The Art of Wallpaper – Morris & Co explores the influences and legacy of designer and writer William Morris (1834-1896). A pioneer of modern design, Morris began designing wallpaper patterns in the 1860s, and within a decade was creating some of his most recognised designs. This impressive exhibition at Dovecot Studios features over 130 framed original wallpaper samples from the Morris & Co archives, giving a whole new meaning to the term ‘hanging wallpaper’. It also puts the designs into historical context and offers insight into the techniques and materials.
It’s the first time many of these historic samples have been exhibited in the UK. Also included are rarely-seen examples from acclaimed 19th and 20th Century designers, such as Owen Jones, Christopher Dresser, Augustus Welby Pugin, C F A Voysey and Walter Crane. The exhibition, curated by textile historian Mary Schoeser, is produced by Dovecot Studios with the Sanderson Design Group Archive. Sanderson acquired the pattern blocks from Morris & Co – the designs are still sold worldwide.
William Morris, and the Arts & Crafts Movement, changed the landscape of Victorian British domestic interiors. His lifelong nostalgia for medieval culture established an idealistic aesthetic approach. He placed importance on handmade textile art techniques, a communal society connected to nature, a rejection of machine production and elevating the status of handcrafted designs.
The exhibition begins by setting the scene for wallpaper design in Victorian Britain. English Chintz and elaborate French designs gave way to aesthetic reform and the Gothic Revival. A simpler design aesthetic emerged, inspired by the medieval past. Here you’ll find rare samples from this period including Augustus Welby Northmore Pugin (1812-1852), Owen Jones (1809-1874), and a sample from the ‘new’ Houses of Parliament.
Owen Jones argued that good design lies in non-Western pattern, with ideal colour proportions and patterns from nature. Here we find samples influenced by international cultures, including kinkarakami – the Japanese embossed paper technique which mimics leather.
Morris’ first interior design firm, Morris, Marshall, Faulkner & Company, produced household items by hand, including furniture, textile art and wallpaper, seeking to brought the wild beauty of nature into simple pattern forms for the home. At first, these were expensive, one-off items of painted furniture, embroideries and stained glass. But Morris sought to make domestic items that were accessible to all. Wallpaper design was key to reaching this mass appeal.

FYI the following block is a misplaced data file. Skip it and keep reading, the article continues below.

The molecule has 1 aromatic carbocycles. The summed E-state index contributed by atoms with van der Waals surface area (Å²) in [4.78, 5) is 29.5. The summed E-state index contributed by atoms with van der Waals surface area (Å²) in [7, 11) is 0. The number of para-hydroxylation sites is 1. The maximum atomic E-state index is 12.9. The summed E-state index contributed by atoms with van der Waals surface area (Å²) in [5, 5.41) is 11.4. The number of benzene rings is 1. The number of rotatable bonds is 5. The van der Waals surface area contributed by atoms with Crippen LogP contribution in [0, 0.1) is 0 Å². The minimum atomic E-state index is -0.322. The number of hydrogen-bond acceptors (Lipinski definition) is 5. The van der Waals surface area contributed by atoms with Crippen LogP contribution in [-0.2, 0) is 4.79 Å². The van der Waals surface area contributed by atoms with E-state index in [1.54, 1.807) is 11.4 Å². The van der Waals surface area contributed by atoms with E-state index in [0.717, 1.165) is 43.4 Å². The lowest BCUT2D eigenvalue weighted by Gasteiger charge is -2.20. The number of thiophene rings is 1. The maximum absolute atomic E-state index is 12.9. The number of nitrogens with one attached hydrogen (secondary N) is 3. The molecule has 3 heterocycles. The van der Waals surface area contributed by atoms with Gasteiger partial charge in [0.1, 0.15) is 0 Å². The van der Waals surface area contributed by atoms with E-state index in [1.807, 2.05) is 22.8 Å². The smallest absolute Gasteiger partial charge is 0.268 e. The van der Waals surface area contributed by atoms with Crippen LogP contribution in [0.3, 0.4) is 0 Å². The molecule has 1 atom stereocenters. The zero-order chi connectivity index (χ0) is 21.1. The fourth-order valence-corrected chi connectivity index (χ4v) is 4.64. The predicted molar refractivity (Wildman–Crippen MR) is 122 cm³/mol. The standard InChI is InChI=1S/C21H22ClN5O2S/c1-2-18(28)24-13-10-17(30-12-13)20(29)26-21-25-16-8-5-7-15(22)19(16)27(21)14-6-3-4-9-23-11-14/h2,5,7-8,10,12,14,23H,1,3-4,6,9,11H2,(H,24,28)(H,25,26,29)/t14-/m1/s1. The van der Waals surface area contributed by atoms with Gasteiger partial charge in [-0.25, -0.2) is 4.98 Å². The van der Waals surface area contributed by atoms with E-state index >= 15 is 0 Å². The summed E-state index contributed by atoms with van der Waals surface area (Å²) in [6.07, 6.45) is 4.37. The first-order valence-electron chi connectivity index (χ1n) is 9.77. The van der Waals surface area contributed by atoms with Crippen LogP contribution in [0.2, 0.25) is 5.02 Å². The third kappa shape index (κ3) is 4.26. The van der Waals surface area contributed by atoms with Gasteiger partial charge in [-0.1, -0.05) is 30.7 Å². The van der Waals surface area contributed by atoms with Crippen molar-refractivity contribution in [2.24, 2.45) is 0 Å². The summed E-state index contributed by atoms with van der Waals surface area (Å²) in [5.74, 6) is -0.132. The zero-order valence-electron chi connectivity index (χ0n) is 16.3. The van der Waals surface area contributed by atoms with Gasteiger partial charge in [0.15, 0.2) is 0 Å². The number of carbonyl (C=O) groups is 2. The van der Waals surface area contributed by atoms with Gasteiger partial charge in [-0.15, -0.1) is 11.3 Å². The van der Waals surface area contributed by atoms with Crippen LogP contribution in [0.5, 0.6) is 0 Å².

Morris began designing wallpaper patterns for his own home in Kent, drawing inspiration from surrounding nature and researching medieval dyeing and printing methods. His designs featured unfurling foliage, burgeoning fruit and flowers, birds and insects poised for action; these designs became internationally renowned. Also on display is an original handwritten letter with notes on the colouring and detail of a trial sample.
One highlight of this exhibition is display cabinets showing some original Victorian woodblocks used for printing Morris’ Chrysanthemum pattern. The design was engraved onto these massive blocks in relief form, inked and placed onto the wallpaper. Each colour was printed separately along the length of the roll, then hung up to dry before the next colour was applied. Pitch pins on the corners of each block kept the design elements in place.
The exhibition continues with historic samples of renowned wallpaper designs from Morris and the Arts & Crafts Movement. Colour patterns required many different blocks and could take several days to print the different layers. It is these elements that gave Morris-designed wallpaper a richness, depth and character not achievable by machine. Don’t miss the short video demonstration of block printing in action.
The next section of the exhibition focuses on William Morris and his legacy. In the early 1870s, Morris wallpapers, fabrics and carpets were already available to American consumers. From 1875 a new firm, created solely by Morris, traded as Morris & Co until 1940. We can see a sample of a special commission wallpaper from Queen Victoria for Balmoral which is still produced today. In viewing all the original samples, it’s satisfying to see them ‘in the flesh’ with all their cracks, wrinkles and handmade imperfections. Even so, they have stood the test of time remarkably.
By the 1880s, Morris accepted that machines were necessary to make patterned wallpaper accessible to all. From 1877 customers could buy readymade wallpapers from his new Oxford Street showroom in London. There they were displayed alongside other products, including textiles and furnishings, to suggest how Morris-designed items could be combined to decorate interior spaces. Morris once said in a lecture from 1882: ‘Whatever you do, think firstly of your walls’.
Mary ‘May’ Morris (1862-1938), the younger daughter of William, led the embroidery department of Morris and Co. She designed several wallpaper and textile designs, which feature in the exhibition. May Morris worked hard to ensure her father’s legacy long after his death. We can also view designs from Kate Faulkner, sister of one of the founding partners of Morris, Marshall, Faulkner & Co.
The designs of Morris & Co continue to inspire designers and decorators today. It’s no surprise that there are events running alongside the exhibition to inspire decoration for your own home, just like in the early days of the Oxford Street showrooms. For those who can’t make it to this comprehensive exhibition in person, there is a virtual exhibition tour on 2nd March with Dovecot Studios’ curator Kate Grenyer.
With grateful thanks to Artmag contributor Julie Boyne for this review.